Many NGOs that work at the grassroots level draw inspiration from projects in various parts of the world. Although every country is different, initiatives can often be adapted to assist those who need it. Access to education is a global challenge, but below is an example of a creative project in Laos which has succeeded in increasing access to education for village children. Could something similar be implemented in India?

In Laos, statistics suggest that in 2009 over 45,000 children in remote villages did not have access to education. Like in some parts of India, good schools are located outside of villages, difficult to get to and often poorly resourced – therefore parents believe it is better for their children to work instead.

One of the United Nations Millennium Development Goals is to achieve universal primary school education by 2015 – however in Laos and many other countries, this goal will not be reached if children do not have access to schools in the first place.

Through a project funded by numerous bodies including UNESCO and the World Bank, over 7,000 out-of-school children living in extremely poor and isolated villages in Laos now have access to a primary education programme through the mobile teacher approach.  This involves teachers visiting different villages throughout Laos, teaching for 5 hours per day, five days a week for 6 months.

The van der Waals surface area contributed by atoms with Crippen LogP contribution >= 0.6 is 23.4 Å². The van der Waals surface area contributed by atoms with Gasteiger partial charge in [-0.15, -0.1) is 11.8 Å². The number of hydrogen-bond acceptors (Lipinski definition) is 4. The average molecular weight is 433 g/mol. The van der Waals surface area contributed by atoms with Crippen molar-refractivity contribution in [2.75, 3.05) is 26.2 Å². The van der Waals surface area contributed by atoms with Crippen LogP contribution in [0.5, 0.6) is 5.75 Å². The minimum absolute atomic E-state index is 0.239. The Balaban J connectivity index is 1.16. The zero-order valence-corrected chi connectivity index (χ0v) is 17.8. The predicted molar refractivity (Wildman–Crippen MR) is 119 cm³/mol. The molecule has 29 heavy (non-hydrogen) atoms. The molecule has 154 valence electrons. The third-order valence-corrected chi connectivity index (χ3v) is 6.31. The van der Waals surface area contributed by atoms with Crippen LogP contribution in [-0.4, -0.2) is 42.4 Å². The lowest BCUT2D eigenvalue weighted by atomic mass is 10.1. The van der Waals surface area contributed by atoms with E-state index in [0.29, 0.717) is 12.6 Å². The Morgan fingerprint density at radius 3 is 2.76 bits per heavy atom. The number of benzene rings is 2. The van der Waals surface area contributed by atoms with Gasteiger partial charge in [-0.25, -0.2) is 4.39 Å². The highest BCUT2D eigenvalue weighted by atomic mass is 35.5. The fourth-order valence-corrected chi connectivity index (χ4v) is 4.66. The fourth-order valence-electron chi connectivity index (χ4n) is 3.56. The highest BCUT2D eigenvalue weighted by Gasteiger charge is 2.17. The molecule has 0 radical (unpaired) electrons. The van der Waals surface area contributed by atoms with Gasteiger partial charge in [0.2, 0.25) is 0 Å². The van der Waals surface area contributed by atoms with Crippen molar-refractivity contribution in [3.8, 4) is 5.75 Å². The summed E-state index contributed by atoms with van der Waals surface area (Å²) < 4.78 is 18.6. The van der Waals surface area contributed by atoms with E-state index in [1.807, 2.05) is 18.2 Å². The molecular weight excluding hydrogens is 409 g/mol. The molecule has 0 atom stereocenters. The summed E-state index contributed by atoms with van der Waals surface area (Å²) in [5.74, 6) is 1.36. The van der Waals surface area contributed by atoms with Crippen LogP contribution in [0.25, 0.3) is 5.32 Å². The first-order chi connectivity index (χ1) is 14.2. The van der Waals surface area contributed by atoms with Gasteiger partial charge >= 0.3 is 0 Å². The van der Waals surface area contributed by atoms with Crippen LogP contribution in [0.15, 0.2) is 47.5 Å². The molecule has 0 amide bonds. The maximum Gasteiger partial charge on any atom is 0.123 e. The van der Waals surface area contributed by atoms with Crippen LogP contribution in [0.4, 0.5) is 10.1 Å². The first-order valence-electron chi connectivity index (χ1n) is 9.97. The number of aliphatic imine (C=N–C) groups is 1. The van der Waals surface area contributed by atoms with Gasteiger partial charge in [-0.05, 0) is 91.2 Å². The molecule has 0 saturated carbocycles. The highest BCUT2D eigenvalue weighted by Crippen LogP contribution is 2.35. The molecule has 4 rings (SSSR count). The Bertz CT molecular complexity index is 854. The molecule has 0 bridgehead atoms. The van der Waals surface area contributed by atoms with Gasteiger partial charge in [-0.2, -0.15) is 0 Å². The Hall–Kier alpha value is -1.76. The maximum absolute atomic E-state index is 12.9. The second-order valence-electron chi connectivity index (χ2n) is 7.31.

The teachers move with the students – during the planting and harvest seasons, students relocate with their families for farming purposes. Each mobile teacher is responsible for two villages and the mobile schools are supported by a teaching assistant (a local resident in the village who can read and write). The mobile teachers work in a total of 282 villages in the most educationally disadvantaged districts in the country.

In addition to supporting children’s education, this  programme also boosts employment – each mobile teacher receives around 600,000 Lao Kip a month (75 US dollars), roughly equivalent to a formal-system school teacher.

Being asked about his dream, Mr Niyapana, a mobile teacher, said: “I would like to be a good, outstanding teacher and a role model to children and villagers. I hope our country will get out of poverty with our effort.”

Source: UNESCO